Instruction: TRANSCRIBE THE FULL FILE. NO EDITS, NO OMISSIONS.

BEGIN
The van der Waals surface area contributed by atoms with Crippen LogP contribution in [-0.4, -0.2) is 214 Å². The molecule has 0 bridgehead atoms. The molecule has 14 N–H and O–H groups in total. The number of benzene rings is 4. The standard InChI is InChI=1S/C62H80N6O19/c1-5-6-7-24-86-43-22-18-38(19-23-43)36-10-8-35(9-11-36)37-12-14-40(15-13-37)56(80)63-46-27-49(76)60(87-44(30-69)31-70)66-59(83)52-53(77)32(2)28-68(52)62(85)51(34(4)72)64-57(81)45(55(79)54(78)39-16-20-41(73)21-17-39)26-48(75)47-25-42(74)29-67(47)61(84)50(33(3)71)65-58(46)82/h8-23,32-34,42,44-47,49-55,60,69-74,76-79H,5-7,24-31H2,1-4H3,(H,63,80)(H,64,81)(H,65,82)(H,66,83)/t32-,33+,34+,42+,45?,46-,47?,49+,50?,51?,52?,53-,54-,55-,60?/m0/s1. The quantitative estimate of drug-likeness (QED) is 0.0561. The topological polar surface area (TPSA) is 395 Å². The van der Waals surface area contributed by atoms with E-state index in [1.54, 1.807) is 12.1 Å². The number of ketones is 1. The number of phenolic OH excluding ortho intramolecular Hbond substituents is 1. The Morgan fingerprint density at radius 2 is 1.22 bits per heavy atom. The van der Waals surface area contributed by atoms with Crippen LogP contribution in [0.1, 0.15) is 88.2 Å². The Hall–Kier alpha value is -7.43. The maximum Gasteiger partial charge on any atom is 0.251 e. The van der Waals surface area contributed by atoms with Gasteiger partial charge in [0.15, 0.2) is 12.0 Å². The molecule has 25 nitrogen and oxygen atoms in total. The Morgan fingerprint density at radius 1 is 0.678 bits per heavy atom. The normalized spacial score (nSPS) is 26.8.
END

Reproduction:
The van der Waals surface area contributed by atoms with Crippen LogP contribution in [-0.4, -0.2) is 214 Å². The molecule has 0 bridgehead atoms. The molecule has 14 N–H and O–H groups in total. The number of benzene rings is 4. The standard InChI is InChI=1S/C62H80N6O19/c1-5-6-7-24-86-43-22-18-38(19-23-43)36-10-8-35(9-11-36)37-12-14-40(15-13-37)56(80)63-46-27-49(76)60(87-44(30-69)31-70)66-59(83)52-53(77)32(2)28-68(52)62(85)51(34(4)72)64-57(81)45(55(79)54(78)39-16-20-41(73)21-17-39)26-48(75)47-25-42(74)29-67(47)61(84)50(33(3)71)65-58(46)82/h8-23,32-34,42,44-47,49-55,60,69-74,76-79H,5-7,24-31H2,1-4H3,(H,63,80)(H,64,81)(H,65,82)(H,66,83)/t32-,33+,34+,42+,45?,46-,47?,49+,50?,51?,52?,53-,54-,55-,60?/m0/s1. The quantitative estimate of drug-likeness (QED) is 0.0561. The topological polar surface area (TPSA) is 395 Å². The van der Waals surface area contributed by atoms with E-state index in [1.54, 1.807) is 12.1 Å². The number of ketones is 1. The number of phenolic OH excluding ortho intramolecular Hbond substituents is 1. The Morgan fingerprint density at radius 2 is 1.22 bits per heavy atom. The van der Waals surface area contributed by atoms with Crippen LogP contribution in [0.1, 0.15) is 88.2 Å². The Hall–Kier alpha value is -7.43. The maximum Gasteiger partial charge on any atom is 0.251 e. The van der Waals surface area contributed by atoms with Gasteiger partial charge in [0.15, 0.2) is 12.0 Å². The molecule has 25 nitrogen and oxygen atoms in total. The Morgan fingerprint density at radius 1 is 0.678 bits per heavy atom. The normalized spacial score (nSPS) is 26.8.